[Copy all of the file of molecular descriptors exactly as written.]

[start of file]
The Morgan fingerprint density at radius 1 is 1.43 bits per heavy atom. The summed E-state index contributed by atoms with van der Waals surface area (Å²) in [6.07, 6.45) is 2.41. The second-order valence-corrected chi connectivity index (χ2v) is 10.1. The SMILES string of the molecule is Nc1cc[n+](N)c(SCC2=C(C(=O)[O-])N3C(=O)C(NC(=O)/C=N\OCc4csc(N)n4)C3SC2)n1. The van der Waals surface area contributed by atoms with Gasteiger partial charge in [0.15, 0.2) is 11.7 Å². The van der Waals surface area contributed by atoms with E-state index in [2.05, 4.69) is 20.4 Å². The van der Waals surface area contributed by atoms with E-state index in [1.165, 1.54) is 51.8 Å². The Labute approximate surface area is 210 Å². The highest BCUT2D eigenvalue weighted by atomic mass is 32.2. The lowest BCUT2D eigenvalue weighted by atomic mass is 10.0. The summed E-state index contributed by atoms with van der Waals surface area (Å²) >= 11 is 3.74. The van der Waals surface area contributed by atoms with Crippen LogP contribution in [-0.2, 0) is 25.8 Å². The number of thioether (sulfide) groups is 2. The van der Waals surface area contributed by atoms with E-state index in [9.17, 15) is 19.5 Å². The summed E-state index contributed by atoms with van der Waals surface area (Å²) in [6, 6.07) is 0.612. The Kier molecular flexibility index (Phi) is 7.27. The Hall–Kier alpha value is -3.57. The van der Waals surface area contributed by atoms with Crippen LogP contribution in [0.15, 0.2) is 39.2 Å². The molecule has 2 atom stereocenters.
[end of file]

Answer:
The Morgan fingerprint density at radius 1 is 1.43 bits per heavy atom. The summed E-state index contributed by atoms with van der Waals surface area (Å²) in [6.07, 6.45) is 2.41. The second-order valence-corrected chi connectivity index (χ2v) is 10.1. The SMILES string of the molecule is Nc1cc[n+](N)c(SCC2=C(C(=O)[O-])N3C(=O)C(NC(=O)/C=N\OCc4csc(N)n4)C3SC2)n1. The van der Waals surface area contributed by atoms with Gasteiger partial charge in [0.15, 0.2) is 11.7 Å². The van der Waals surface area contributed by atoms with E-state index in [2.05, 4.69) is 20.4 Å². The van der Waals surface area contributed by atoms with E-state index in [1.165, 1.54) is 51.8 Å². The Labute approximate surface area is 210 Å². The highest BCUT2D eigenvalue weighted by atomic mass is 32.2. The lowest BCUT2D eigenvalue weighted by atomic mass is 10.0. The summed E-state index contributed by atoms with van der Waals surface area (Å²) >= 11 is 3.74. The van der Waals surface area contributed by atoms with Crippen LogP contribution in [-0.2, 0) is 25.8 Å². The number of thioether (sulfide) groups is 2. The van der Waals surface area contributed by atoms with E-state index in [9.17, 15) is 19.5 Å². The summed E-state index contributed by atoms with van der Waals surface area (Å²) in [6, 6.07) is 0.612. The Kier molecular flexibility index (Phi) is 7.27. The Hall–Kier alpha value is -3.57. The van der Waals surface area contributed by atoms with Crippen LogP contribution in [0.15, 0.2) is 39.2 Å². The molecule has 2 atom stereocenters.